- India, as the world’s fastest-growing major economy, may well be catching up with the richer economies in terms of absolute size.
- The economic convergence within the country remains a distant dream as poorer States continue to lag behind the richer ones in economic growth.
- A report from the rating agency Crisil found that the inter-State disparities have widened in recent years even as the larger economy grows in size and influence on the global stage.
- Many low-income States have experienced isolated years of strong economic growth above the national average.
- Bihar, in fact, was the fastest-growing State this year among the 17 non-special category States evaluated by the report.
- But they have still failed to bridge their widening gap with the richer States since they have simply not been able to maintain a healthy growth rate over a sustained period of time. Richer States like Gujarat, for instance, have been able to achieve sustained economic growth and increase their gap over other States.
- The report found that there was a slight, albeit weak, convergence in the per capita income levels of the poorer and richer States between fiscal years 2008 and 2013, but the trend was reversed in the subsequent years.
- Between fiscal years 2013 and 2018, there has been a significant divergence rather than convergence in the economic fortunes of the poorer and richer States.
- In fact, only two of the eight low-income States in 2013 had growth rates above the national average over the next five years.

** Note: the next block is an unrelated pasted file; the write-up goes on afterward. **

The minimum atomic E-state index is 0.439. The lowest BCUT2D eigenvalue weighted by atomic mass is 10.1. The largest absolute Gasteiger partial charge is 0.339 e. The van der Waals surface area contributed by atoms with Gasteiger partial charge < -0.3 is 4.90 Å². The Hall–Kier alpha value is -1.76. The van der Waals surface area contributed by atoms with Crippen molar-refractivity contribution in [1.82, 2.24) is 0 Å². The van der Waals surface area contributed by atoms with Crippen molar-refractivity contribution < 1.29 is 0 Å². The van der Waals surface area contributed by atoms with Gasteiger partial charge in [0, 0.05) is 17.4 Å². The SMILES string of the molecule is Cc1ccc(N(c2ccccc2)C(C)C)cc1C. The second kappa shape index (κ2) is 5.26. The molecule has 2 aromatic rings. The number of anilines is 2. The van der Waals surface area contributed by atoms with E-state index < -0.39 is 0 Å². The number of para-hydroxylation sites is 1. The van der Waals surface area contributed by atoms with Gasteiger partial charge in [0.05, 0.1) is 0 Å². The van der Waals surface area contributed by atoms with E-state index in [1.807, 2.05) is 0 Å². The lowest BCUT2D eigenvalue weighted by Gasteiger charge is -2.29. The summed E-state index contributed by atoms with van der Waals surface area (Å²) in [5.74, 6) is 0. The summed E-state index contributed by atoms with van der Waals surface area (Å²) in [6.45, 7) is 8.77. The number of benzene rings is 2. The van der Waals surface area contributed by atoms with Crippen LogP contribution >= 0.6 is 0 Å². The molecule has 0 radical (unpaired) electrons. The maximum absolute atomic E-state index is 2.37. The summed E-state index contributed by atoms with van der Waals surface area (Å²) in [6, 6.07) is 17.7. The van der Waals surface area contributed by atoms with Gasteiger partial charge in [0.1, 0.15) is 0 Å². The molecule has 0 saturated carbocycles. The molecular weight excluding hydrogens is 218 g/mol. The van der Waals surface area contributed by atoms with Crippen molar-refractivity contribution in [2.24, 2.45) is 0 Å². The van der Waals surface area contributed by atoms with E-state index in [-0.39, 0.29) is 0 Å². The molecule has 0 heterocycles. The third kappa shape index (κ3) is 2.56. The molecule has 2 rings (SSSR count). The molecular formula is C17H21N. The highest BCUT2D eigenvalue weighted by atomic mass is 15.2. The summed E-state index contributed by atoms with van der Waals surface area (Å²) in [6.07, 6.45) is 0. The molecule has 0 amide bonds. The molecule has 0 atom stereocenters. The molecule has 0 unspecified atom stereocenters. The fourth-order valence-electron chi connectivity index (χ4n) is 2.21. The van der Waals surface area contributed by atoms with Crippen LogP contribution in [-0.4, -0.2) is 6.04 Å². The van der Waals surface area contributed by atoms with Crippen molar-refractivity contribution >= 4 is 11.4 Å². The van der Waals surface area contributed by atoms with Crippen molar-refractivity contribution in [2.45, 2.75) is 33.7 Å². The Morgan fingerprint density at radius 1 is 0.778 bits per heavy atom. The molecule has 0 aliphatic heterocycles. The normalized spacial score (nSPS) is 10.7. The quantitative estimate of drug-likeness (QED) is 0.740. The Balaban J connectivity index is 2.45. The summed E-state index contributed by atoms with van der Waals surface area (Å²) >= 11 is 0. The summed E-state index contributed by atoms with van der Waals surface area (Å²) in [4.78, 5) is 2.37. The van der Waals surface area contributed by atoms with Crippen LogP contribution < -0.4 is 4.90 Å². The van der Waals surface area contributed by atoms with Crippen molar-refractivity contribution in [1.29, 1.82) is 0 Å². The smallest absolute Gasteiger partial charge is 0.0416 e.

- On the other hand, six out of the nine high-income States recorded rates higher than the national average during 2013-18.
The report suggests
- The report suggests that, at least during fiscal year 2018, government spending may be what boosted gross domestic product growth in the top-performing States, particularly in Bihar and Andhra Pradesh whose double-digit growth rates have come along with a burgeoning fiscal deficit.
- The impact of greater spending was that 10 of the 17 States breached the 3% fiscal deficit limit set by the Fiscal Responsibility and Budget Management Act.
- Many other big-spending States, however, have not managed to achieve growth above the national average.
- Punjab and Kerala, which are at the bottom of the growth table, are ranked as profligates by the report.
- This suggests that the size of public spending is probably not what differentiates the richer States from the poorer ones.
- Other variables like the strength of State-level institutions, as gauged by their ability to uphold the rule of law and create a free, competitive marketplace for businesses to thrive, and the quality of public spending could be crucial determinants of the long-run growth prospects of States.